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Lancaster County Super Fair

Operations worker Colin Perkins sweeps the bleachers in Pavilion 4 at the Lancaster Event Center on Tuesday as staff, vendors and volunteers prepare for this year's Lancaster County Super Fair.

The Super Fair is returning to its roots, combining the fun and games of the carnival midway with 4-H and FFA exhibits in an action-packed four-day schedule.

The Lancaster County Super Fair, held annually at the Lancaster Event Center, consolidated from 10 days to this year's four-day schedule, begins Thursday. Everything that was included past years will be packed into the fair with the exception of open-class livestock competitions.

“We are disappointed (about the consolidation), but it was a lot of work to keep it open for 10 days,” said Amy Dickerson, the Event Center's managing director. “We wanted to go back to a traditional county fair.”

The Super Fair runs through Sunday and will include all 4-H and FFA livestock and static exhibits, along with the carnival, a live music series and family-friendly fair staples such as racing pigs, a BMX stunt show and a petting zoo.

And though the fair ends Sunday, carnival rides will continue spinning through Aug. 11 as part of the new Carnival and Talent Festival.

The Monday-through-Saturday festival includes a talent search and nightly live performances, with chances for contestants to advance to the Nebraska State Fair and win thousands of dollars in prizes.

Other attractions after the Super Fair ends include a mud drag, taekwondo competition, a few other horse shows and a battle of the bands.

The traditional county fair, a fixture in Lancaster County since 1870, was first extended from four days in 2010. A number of reasons factored into the decision to return to the shorter schedule, including the strain on funding and personnel to keep the fair going for more than a week.

“When the state fair moved to Grand Island, we tried to fill the niche of what was gone,” said Kendra Ronnau, vice president of the sponsoring Lancaster County Agricultural Society. “But funding didn’t increase with that, so we opted to go back to a more traditional fair.”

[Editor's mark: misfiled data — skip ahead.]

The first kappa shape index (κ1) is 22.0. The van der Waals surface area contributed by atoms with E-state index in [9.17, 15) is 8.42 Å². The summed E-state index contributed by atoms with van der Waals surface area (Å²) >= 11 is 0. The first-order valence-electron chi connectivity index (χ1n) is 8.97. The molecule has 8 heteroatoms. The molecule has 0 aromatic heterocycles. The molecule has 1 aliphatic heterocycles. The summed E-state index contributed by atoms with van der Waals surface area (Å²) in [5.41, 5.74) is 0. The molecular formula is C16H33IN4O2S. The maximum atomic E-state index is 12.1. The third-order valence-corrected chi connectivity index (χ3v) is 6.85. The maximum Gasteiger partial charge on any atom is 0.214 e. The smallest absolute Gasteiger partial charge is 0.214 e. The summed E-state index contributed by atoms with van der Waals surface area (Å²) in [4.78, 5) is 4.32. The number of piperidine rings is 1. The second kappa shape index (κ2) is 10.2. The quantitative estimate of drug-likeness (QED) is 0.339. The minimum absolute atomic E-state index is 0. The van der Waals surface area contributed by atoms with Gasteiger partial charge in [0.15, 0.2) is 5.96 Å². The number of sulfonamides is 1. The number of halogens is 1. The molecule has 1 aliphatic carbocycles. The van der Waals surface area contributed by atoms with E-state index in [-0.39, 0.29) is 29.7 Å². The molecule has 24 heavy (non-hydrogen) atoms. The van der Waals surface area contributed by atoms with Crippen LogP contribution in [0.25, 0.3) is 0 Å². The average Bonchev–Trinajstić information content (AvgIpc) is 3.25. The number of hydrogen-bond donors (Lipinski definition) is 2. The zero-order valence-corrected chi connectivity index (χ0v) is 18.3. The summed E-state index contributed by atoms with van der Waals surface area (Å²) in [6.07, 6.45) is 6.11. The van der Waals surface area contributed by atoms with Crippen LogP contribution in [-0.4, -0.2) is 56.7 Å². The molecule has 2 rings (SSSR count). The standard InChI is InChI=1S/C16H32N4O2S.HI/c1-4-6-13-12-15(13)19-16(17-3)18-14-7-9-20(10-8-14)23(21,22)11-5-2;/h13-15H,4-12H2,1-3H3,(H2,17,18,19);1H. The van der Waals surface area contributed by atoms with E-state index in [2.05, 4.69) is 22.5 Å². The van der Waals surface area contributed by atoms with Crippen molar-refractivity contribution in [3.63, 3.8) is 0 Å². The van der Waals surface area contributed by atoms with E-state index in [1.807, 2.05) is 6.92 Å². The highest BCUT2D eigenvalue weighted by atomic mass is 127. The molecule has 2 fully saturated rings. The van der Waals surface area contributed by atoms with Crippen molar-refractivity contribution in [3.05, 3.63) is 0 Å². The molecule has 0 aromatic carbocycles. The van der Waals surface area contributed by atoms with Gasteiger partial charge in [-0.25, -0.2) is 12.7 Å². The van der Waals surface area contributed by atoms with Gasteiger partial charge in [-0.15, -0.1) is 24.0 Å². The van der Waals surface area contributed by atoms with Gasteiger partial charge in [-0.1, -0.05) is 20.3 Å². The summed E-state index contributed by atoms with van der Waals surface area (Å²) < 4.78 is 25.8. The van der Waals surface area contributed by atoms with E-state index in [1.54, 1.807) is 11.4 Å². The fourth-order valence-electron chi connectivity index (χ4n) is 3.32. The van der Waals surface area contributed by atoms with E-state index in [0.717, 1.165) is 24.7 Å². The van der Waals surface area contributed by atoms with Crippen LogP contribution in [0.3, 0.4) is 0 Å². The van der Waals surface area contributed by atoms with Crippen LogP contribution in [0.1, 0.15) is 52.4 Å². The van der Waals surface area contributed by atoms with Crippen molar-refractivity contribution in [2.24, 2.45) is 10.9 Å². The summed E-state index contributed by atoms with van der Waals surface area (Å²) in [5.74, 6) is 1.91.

Because the fair was stretched out to fill 10 days, some visitors in recent years were disappointed when they found livestock pavilions partially empty.

This year's fair will feature more than 700 4-H and FFA contestants and 5,000 entries in static exhibits and livestock competition.

“We decided we really wanted to focus on the kids," Dickerson said, "and no matter when people came out they would have fun and it would be full.”

There are about 3,000 open-class static exhibits, along with a couple new exhibit categories such as wearable electronics and LEGO robots.

The open-class livestock competitions, where exhibitors of all ages and those outside Lancaster County are welcome, could return if plans to expand the Event Center come to fruition. The Ag Society is moving forward on plans for a covered outdoor grandstand. The long-term wish list includes an indoor coliseum.

Ag Society leaders are exploring funding options that would not require an increase in property taxes, Ronnau said.

Fair daily gate admission is $3 through Sunday, but fairgoers can pick up free admission tickets from sponsors Casey’s General Store, Russ’s Market, Super Saver and West Gate Bank.

There is no gate admission during next week's festival, although parking at the Event Center is $5 throughout the Super Fair and festival.

Annual fair attendance has averaged 130,000 people over recent years.

“The fair is a place for everybody,” Ronnau said. “It bridges generations, shares traditions and when you have that, it continues to grow. That’s the beauty of the fair.”

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Reach the writer at 402-473-7214 or lwagner@journalstar.com.

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City desk intern

Summer 2018 city desk intern for the Journal Star.

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